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Goran 

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11C today, sunny. Yesterday simmilar. Yesterday dismantle another one colony I expected to go. One such still expect to go, and think that will be all.
Yesterday we were picking raspberries.. So much about a climate.. Also violets, snowdrops and primula blooming, bees bringing hazel pollen..
It was great day for walking, our kid enjoyed in play with bunch of cats and dogs on sunny hill. We enjoyed watching.. Today we go for reprise..
 

ugcheleuce 

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I repeat again, day length and height of sun in the sky tells them all they want to know, i.e., it's winter so leave us in peace.
I have my doubts about this theory. Here's why:

The bees that are in the hive right now, were born in October. From their perspective, days right now are about 30% shorter than when they were born. But: that is almost exactly the same for bees born in July (days are about 30% shorter in October than in July). If the length of day is a marker of winter for the bees, why don't the July bees think it's winter in October?

As for the height of the sun, we'd have to know whether bees measure it from the horizon or from straight above, but if we assume they measure it from the horizon, then: the angle of the sun is halved between October and now... but the angle is also halved between July and October.

I think it far more likely that bees know it is winter simply because of the temperatures.
 

derekm 

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I have my doubts about this theory. Here's why:

The bees that are in the hive right now, were born in October. From their perspective, days right now are about 30% shorter than when they were born. But: that is almost exactly the same for bees born in July (days are about 30% shorter in October than in July). If the length of day is a marker of winter for the bees, why don't the July bees think it's winter in October?

As for the height of the sun, we'd have to know whether bees measure it from the horizon or from straight above, but if we assume they measure it from the horizon, then: the angle of the sun is halved between October and now... but the angle is also halved between July and October.

I think it far more likely that bees know it is winter simply because of the temperatures.
you made an assumption that it is the magnitude of the delta height over a fixed period.
Temperatures are useless in a temperate maritime climate. If the bees can detect when the second derivative with respect to time of the Suns highest elevation is zero then they can detect solstices. I.e when the suns height changes from getting lower to getting higher .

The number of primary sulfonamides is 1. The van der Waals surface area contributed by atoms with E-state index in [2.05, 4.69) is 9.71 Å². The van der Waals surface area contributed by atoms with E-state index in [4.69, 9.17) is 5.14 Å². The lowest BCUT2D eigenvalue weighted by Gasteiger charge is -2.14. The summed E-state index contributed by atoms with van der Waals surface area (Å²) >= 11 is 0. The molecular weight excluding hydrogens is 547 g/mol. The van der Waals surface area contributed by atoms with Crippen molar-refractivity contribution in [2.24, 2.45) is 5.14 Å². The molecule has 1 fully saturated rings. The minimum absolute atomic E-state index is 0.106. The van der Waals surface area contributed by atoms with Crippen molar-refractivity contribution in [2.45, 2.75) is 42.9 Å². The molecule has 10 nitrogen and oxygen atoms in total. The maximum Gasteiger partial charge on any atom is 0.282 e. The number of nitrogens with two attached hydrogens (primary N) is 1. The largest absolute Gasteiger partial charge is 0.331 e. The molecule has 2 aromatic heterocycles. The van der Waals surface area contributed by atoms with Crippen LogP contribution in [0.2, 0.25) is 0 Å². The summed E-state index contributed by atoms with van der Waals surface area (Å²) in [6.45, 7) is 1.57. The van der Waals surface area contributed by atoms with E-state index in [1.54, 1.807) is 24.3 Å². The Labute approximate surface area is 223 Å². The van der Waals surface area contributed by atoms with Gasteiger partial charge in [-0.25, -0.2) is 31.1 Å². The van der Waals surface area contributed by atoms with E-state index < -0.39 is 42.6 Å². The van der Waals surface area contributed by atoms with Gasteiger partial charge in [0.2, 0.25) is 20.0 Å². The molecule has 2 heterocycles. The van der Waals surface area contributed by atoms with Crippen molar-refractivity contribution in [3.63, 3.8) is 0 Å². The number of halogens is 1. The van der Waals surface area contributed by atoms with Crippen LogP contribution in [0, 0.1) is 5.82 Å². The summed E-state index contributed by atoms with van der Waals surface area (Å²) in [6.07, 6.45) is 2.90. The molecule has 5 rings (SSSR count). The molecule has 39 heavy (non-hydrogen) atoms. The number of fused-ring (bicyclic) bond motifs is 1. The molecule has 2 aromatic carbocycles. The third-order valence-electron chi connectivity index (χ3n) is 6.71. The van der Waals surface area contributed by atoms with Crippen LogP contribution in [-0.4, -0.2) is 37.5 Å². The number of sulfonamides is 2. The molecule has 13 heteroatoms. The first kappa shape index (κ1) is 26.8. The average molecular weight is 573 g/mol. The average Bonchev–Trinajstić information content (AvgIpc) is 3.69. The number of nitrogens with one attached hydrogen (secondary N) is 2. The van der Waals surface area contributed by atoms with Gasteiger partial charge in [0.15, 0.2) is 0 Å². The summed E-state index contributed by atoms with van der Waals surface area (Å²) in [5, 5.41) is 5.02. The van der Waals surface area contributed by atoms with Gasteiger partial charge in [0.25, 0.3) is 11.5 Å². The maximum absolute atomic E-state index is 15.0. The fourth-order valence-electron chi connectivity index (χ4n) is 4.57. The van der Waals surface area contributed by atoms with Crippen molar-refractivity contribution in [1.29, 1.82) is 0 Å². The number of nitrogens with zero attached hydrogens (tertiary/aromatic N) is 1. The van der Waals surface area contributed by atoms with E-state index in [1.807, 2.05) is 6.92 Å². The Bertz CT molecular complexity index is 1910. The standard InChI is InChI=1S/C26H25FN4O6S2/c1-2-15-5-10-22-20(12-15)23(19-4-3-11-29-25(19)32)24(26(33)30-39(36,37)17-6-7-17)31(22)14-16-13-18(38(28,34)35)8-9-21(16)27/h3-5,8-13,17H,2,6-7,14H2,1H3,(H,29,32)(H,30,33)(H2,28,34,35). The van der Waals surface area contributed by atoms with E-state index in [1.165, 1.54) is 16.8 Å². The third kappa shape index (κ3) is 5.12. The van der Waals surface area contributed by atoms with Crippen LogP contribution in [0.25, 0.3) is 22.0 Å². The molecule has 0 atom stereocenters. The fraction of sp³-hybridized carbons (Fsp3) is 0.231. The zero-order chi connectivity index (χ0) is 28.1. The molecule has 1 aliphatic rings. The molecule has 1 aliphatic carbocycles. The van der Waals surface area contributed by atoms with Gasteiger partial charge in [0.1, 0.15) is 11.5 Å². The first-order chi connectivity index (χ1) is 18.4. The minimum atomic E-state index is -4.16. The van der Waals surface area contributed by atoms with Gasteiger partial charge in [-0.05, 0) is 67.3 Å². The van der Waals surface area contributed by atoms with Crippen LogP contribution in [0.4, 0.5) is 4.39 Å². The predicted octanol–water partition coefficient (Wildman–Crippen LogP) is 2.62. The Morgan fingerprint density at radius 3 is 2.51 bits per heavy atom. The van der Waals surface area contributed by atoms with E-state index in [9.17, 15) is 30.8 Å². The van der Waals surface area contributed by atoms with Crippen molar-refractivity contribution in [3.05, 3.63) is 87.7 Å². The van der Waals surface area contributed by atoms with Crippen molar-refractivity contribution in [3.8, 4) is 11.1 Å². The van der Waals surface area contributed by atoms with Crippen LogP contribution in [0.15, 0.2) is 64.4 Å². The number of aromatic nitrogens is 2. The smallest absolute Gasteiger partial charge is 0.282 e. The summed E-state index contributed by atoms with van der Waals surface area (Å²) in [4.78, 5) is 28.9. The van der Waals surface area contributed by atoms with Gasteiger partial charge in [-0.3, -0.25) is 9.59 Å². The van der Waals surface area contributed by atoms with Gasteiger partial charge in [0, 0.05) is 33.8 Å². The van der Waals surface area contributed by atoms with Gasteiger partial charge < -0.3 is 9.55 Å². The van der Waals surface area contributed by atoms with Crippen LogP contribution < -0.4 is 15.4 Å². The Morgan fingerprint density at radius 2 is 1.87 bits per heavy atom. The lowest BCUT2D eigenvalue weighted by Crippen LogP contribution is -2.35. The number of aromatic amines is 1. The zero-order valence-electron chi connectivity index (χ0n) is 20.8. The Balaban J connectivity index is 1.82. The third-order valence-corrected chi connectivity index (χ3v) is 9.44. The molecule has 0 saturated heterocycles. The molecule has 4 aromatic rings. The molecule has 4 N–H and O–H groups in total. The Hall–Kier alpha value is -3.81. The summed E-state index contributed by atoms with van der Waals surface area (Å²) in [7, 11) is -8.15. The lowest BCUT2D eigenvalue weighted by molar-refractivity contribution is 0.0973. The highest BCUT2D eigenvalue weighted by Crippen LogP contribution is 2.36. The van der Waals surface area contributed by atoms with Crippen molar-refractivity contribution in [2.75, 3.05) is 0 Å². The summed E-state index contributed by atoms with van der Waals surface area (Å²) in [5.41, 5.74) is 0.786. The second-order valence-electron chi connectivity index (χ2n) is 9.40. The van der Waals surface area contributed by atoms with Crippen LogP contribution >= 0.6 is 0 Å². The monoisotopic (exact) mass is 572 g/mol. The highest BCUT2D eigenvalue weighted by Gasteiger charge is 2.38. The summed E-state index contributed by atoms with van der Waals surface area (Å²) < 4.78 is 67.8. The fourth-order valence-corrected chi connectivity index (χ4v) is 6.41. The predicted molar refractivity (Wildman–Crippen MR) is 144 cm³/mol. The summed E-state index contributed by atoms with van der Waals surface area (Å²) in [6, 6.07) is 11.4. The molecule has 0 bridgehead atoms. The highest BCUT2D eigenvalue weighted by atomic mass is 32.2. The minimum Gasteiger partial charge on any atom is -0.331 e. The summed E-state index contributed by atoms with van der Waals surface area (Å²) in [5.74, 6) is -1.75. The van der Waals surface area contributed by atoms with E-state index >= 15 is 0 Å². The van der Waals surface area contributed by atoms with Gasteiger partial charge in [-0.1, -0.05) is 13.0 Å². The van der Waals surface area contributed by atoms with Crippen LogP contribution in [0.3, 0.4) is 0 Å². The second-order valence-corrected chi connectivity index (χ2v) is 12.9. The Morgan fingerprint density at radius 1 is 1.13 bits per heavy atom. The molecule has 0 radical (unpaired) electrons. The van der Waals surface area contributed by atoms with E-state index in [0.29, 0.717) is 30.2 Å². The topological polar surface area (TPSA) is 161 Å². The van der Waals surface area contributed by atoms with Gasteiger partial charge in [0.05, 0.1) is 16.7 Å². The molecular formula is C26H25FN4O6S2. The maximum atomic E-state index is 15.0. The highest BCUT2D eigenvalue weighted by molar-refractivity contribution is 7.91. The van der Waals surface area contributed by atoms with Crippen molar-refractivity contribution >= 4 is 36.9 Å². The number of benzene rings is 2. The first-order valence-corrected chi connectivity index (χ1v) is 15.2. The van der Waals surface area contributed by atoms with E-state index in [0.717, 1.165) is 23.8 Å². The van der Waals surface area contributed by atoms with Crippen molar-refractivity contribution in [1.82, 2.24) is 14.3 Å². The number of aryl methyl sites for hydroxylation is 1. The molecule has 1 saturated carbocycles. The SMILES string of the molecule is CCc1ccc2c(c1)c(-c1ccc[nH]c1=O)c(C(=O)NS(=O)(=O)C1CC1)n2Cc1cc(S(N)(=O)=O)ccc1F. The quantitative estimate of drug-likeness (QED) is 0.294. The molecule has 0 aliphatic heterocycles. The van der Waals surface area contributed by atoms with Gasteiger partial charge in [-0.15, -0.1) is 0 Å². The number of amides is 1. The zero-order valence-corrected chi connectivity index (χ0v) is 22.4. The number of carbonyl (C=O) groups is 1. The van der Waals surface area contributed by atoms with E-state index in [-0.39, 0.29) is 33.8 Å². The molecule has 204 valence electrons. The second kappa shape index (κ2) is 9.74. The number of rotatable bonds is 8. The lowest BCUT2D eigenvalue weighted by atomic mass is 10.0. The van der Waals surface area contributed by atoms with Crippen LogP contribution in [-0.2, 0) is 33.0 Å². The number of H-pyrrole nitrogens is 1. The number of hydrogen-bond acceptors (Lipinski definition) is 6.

Finman 

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No need to invent own theories. You just read what others have found out.

Shortening day inform to all nature, what is ahead. Bees are not only which react on that.

First sign in bees, that autumn is coming is that they stop drone rearing and kill drones. Even before that they have given up from swarming.

When we look lenghtening day, our bees act like all other bees. They start to rear small amount of brood in cluster. Even if we have coldest month going, -20C, they start brood rearing.

We have had too bee strains, which do not react properly daylength. They rear brood with wrong timing, and they will die very soon.
 

jenkinsbrynmair 

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I mentioned length of day. Now maybe you'd like to point out where I mentioned anything about brood. Talk was about winter and opening hives to check for brood due to obsessing over mite drop and counting and you are the one who is constantly banging on about it and posting such advice for beginners.
I repeat again, day length and height of sun in the sky tells them all they want to know, ie, it's winter so leave us in peace. ( note yet again I said nothing of brood )

Take a look at the National weather forecast from time to time, you'll be amazed to find the rest of this country gets different weather, something worth considering before giving out such poor advice.
:iagree: :iagree:
 

Millet 

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+7 here today and its been raining for 2 days solid, I had a listen to the side of the insulated hive but heard nothing, I then had a listen with the stethoscope and I could hear a nice steady humming sound from the front and rear of the hive.
 

jenkinsbrynmair 

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I have my doubts about this theory. Here's why: